Rather than blast the airwaves or chew up the forest with advertising, The Running Room relies on the natural, organic power of word-of-mouth; offering free, no-strings-attached, biweekly practice runs that depart from each store Wednesday's at 6 p.m. and Sunday mornings at 8:30 a.m. Runners like Bobbi Jo eventually form tight bonds with other like-minded folks as the strategy draws in customers while providing a social context that makes it fun to run. And then she tells one person and so on. And so on. More than 80% of this roving pack of raving fans will wind up buying, wearing and using Running Room products and services.

Since the first store opened in 1984, The Running Room's revenue has grown an average of 27% per year and has established a beachhead in the U.S. by opening a cluster of stores in Minnesota. They are a textbook example for any company looking to turn customers into converts: harnessing modern technology to help deliver old-fashioned, hold-your-hand guidance that soaks the skeptics and and washes the wallflowers with a can-do attitude and a feeling of being "in the club". The company has been profitable every year since it opened and while average retailers turn inventory over fewer than three times a year, The Running Room's average is closer to four. Annual revenues have reached the $100 million range and the company employs roughly 900 people, however, The Running Room remains a family-owned business with a folksy corporate culture that values fun, fitness and community giving over mega-growth at any price.

John Stanton is also a best-selling author of four books and was once named to Maclean’s Magazine Honour Roll as one of ten Canadians making a difference in our nation for his contribution to health through fitness. He manages to run at least two or three marathons a year, with plenty of half-marathons to go with his 40 to 60 kilometres weekly pace and a work schedule that sees him on the road about 300 days a year. He is well aware of the implications of the phrase "workaholic" but the way he sees it, "True success is never knowing if you're working or playing. If it's going to a road race, talking to runners, customers or just going for a run or a walk are all just fun for me. I think true success is making sure work is play"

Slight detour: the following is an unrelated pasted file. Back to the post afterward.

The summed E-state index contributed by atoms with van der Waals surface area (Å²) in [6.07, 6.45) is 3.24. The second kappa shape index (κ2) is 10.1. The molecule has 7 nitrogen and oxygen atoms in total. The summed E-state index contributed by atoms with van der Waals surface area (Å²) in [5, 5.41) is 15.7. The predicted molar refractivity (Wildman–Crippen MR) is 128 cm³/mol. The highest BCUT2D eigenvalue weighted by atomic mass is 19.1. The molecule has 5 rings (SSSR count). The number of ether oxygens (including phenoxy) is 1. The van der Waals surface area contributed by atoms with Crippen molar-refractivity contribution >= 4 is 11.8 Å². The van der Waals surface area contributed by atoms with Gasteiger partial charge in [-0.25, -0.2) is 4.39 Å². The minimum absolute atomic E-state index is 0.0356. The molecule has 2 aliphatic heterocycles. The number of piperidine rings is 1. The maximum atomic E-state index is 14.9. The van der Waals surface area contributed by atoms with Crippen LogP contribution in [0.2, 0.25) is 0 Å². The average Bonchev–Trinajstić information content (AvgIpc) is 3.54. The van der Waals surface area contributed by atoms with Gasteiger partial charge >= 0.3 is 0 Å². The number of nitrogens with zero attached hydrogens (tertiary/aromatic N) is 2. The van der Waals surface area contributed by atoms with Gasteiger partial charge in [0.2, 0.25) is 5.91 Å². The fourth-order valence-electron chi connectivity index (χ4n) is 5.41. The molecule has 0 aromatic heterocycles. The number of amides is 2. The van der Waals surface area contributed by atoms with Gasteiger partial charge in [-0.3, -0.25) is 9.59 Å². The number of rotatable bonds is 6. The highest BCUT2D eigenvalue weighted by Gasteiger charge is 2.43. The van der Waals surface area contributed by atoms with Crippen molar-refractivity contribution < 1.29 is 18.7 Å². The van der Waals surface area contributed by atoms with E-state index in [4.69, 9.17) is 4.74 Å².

Meanwhile, later that same day, while sipping on a latte at Starbucks, Bobbi Jo is raving about her Running Room experience when Darren and Courtney can't help but overhear. A conversation ensues as the newcomers join in to share what they have gained from their involvement. Several people wind up chatting for well over 20 minutes about running do's and don't, road trips to PEI, New York, Saint John and Vancouver and people they have met along the way. All the while, The Running Room brand, continues to secure share of customers minds with little, if any, traditional advertising.

In effect, The Running Room has created a cult brand in much the same fashion as Harley-Davidson, Oprah and Apple; those who dare to be different knowing they're not just selling a product or service. And while cult brands seem exclusive, they're actually inclusive, going out of their way to make potential converts feel welcome.

What is your business doing to inspire brand loyalty? Forget product or service. How does your brand connect with people's emotional needs?

Figuring out whether you've got a potential cult brand on your hands isn't going to happen overnight or by itself.

At some point, you will need to get off the company couch and put on your branding shoes.